June 24, 2017
June 24, 2017
June 28, 2017
Diversity and ASEE Diversity Committee
Deaf and hard of hearing (deaf) students are underrepresented in engineering disciplines, in part because they do not have full access to spoken information even with aural-to-visual accommodations. Some deaf or hard of hearing (deaf) students in lecture or labs rely on captions that display speech as text in real-time. They usually watch captions through a personal display. The disadvantage of focusing on a visually separated screen from the lab activities, is that they cannot easily see other students or current lab activity. This isolation contributes to student frustration and risk of doing poorly or withdrawing from introductory engineering courses with lab components. They also cannot tell who is talking or when, and cannot interrupt, and this sense of isolation contributes to lack of inclusion and sense of belonging. To a smaller extent, some hearing students misunderstand spoken information, especially in lab environments.
We extend and evaluate the use of our Real-Time Text Display (RTTD), to handle multiple speakers (RTTD-MS) for engineering labs. RTTD was developed to address the isolation of deaf students. It projected a real-time display of captions (RTTD) above a teacher who moved around in class lectures. We extend the RTTD system to track and display captions multiple speakers: RTTD-MS.
Our first study with RTTD found that deaf students in engineering course lectures significantly prefer it over captions on personal displays. Our second study with RTTD, over several engineering course lectures revealed that hearing students also preferred it over no captions at all. The hearing students preferred it because they could review spoken information that they misheard or missed, by reviewing captions that are displayed for several seconds.In this paper, we explore issues related to speech access and group communication through surveys and evaluation of RTTD-MS, for both deaf and hearing students in first year, introductory level engineering laboratory sections.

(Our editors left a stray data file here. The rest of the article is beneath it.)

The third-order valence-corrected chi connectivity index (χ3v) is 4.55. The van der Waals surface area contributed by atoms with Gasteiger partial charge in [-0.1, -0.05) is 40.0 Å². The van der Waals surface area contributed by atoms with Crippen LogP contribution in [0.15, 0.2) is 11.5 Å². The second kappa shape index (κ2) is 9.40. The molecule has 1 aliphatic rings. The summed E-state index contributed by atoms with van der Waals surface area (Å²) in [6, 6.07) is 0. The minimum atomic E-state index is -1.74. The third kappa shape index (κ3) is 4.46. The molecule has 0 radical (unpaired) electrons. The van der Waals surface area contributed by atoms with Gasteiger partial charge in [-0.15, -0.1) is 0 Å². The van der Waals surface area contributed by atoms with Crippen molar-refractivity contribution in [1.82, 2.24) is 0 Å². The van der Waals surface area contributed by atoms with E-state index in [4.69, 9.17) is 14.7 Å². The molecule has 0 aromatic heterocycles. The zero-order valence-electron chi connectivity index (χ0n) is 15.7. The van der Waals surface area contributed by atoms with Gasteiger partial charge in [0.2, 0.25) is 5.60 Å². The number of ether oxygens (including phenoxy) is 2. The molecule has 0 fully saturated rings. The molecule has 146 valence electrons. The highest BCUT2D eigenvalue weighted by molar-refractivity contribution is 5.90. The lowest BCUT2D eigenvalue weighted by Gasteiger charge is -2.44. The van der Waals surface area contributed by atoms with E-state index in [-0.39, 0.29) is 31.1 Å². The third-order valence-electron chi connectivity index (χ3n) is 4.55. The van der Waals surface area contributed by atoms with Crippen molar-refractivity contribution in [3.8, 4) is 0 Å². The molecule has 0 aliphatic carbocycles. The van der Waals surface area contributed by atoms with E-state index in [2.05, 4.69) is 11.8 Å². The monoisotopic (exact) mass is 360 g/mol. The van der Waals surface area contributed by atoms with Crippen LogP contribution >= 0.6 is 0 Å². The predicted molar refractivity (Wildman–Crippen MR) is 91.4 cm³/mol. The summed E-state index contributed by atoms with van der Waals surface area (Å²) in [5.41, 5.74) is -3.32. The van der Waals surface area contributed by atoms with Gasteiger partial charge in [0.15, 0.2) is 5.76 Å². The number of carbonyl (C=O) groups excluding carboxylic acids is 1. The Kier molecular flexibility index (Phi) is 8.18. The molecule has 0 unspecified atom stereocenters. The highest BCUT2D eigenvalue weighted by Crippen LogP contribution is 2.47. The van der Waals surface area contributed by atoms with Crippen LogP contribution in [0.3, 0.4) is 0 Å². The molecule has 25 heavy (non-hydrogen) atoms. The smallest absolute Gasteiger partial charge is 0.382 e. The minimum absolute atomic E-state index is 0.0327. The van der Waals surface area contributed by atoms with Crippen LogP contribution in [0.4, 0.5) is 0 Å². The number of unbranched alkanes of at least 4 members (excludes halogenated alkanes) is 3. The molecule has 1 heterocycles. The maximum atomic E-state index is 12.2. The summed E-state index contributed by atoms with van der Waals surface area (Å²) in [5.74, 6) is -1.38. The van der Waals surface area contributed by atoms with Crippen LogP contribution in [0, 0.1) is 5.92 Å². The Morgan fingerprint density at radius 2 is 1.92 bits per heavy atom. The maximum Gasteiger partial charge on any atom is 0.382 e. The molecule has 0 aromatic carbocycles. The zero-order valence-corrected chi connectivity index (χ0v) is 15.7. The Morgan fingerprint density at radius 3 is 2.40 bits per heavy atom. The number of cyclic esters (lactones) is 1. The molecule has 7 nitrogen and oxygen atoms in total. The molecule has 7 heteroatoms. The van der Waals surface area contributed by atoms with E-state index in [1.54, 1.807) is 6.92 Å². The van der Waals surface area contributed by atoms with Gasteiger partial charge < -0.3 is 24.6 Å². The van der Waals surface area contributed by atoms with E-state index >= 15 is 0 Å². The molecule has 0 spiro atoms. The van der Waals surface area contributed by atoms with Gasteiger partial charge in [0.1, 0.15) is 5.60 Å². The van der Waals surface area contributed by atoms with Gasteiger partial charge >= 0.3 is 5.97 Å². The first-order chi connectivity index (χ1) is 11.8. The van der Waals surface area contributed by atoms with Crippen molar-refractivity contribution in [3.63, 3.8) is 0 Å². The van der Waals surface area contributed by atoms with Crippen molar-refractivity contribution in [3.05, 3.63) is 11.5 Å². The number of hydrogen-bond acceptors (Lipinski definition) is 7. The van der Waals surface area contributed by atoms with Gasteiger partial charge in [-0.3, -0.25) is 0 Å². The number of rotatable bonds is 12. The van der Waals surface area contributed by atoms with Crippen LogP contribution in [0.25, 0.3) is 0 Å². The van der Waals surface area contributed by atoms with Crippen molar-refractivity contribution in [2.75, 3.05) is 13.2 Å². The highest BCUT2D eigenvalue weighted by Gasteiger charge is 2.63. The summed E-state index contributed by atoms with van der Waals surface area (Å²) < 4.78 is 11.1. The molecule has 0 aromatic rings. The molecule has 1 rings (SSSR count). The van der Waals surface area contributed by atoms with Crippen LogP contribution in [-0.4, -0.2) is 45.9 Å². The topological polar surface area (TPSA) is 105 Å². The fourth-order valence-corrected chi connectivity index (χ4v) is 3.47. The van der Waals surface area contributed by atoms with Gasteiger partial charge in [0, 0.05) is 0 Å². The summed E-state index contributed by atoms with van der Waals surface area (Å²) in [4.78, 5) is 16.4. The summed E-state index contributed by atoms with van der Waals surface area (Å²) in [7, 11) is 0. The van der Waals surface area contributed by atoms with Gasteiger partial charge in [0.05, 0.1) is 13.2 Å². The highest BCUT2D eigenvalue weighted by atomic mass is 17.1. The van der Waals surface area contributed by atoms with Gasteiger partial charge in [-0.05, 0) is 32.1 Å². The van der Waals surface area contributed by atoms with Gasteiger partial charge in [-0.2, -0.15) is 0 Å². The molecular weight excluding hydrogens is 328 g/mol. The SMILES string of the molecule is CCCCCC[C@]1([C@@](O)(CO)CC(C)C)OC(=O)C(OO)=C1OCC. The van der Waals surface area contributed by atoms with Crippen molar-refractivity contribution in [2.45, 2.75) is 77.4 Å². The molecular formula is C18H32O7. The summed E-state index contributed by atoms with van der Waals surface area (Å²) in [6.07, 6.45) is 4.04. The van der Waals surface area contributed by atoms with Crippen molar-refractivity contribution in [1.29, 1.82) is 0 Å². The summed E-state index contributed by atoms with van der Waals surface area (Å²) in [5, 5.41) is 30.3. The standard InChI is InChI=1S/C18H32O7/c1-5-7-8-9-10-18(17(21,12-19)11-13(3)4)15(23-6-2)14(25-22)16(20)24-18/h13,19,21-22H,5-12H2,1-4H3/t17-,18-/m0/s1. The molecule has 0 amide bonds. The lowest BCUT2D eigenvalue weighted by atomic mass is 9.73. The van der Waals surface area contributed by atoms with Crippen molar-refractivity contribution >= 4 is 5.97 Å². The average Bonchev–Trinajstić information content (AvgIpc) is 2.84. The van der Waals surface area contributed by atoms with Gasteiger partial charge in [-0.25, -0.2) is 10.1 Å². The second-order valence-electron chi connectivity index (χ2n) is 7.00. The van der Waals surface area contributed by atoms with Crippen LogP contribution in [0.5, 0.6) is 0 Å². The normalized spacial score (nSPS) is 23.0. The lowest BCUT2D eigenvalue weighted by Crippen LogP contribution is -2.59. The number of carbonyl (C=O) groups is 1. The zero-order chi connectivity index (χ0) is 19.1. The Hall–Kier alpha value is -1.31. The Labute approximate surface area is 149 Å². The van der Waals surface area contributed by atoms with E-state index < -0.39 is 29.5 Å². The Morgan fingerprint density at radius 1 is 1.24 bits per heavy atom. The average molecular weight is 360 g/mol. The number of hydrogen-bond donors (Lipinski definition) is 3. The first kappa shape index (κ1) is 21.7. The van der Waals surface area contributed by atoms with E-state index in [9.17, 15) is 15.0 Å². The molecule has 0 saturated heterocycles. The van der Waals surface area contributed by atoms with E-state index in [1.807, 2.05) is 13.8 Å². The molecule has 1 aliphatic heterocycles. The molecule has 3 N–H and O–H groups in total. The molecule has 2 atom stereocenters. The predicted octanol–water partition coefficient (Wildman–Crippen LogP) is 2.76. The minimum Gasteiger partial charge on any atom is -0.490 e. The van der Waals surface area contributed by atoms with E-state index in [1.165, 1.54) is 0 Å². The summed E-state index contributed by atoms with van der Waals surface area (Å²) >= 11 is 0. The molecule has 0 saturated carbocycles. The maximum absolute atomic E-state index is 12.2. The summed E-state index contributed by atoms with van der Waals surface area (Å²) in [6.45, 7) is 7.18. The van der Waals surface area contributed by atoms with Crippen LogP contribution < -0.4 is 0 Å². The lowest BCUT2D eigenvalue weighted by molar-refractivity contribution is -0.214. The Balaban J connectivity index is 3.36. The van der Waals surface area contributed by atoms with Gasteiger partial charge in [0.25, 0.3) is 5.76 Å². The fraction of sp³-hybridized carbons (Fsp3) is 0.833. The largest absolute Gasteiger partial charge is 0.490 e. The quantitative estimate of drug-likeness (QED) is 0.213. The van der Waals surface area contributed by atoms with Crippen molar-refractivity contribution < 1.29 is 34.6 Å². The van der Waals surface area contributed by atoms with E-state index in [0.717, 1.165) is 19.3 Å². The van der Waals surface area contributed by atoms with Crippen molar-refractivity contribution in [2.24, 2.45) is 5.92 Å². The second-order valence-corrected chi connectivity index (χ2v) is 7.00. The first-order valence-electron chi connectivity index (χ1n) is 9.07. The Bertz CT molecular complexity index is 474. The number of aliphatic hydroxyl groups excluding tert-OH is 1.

Our survey of first year deaf and hearing students about their perception of accessibility and inclusiveness of lab sessions sessions indicated that deaf students felt lab sessions were much more confusing than classroom lectures, and that they were not satisfied with the accessibility of captions, and did not feel included as they did not know who was speaking. New hearing students also, but felt they often missed information when they did not understand unfamiliar words or concepts in group activities in lab sessions. Our evaluation of RTTD-MS analyzed how deaf and hearing students used RTTD-MS to access information and feel more included in group activities in lab sessions. The study gathered both quantitative and qualitative information from each feature of the RTTD-MS display, such as speaker identification and the number of displayed lines. It reports the feedback and comments from the students on how direct and alternative access to spoken information promotes accessibility and inclusion of both deaf and hearing students in first year, engineering lab sections.
Kushalnagar, R. S., & Behm, G. W., & Ali, S. S., & Harvey, S. M., & Bercan, K. G. (2017, June), Enhancing participation of deaf engineering students in lab discussion Paper presented at 2017 ASEE Annual Conference & Exposition, Columbus, Ohio. 10.18260/1-2--28278
ASEE holds the copyright on this document. It may be read by the public free of charge. Authors may archive their work on personal websites or in institutional repositories with the following citation: © 2017 American Society for Engineering Education. Other scholars may excerpt or quote from these materials with the same citation. When excerpting or quoting from Conference Proceedings, authors should, in addition to noting the ASEE copyright, list all the original authors and their institutions and name the host city of the conference. - Last updated April 1, 2015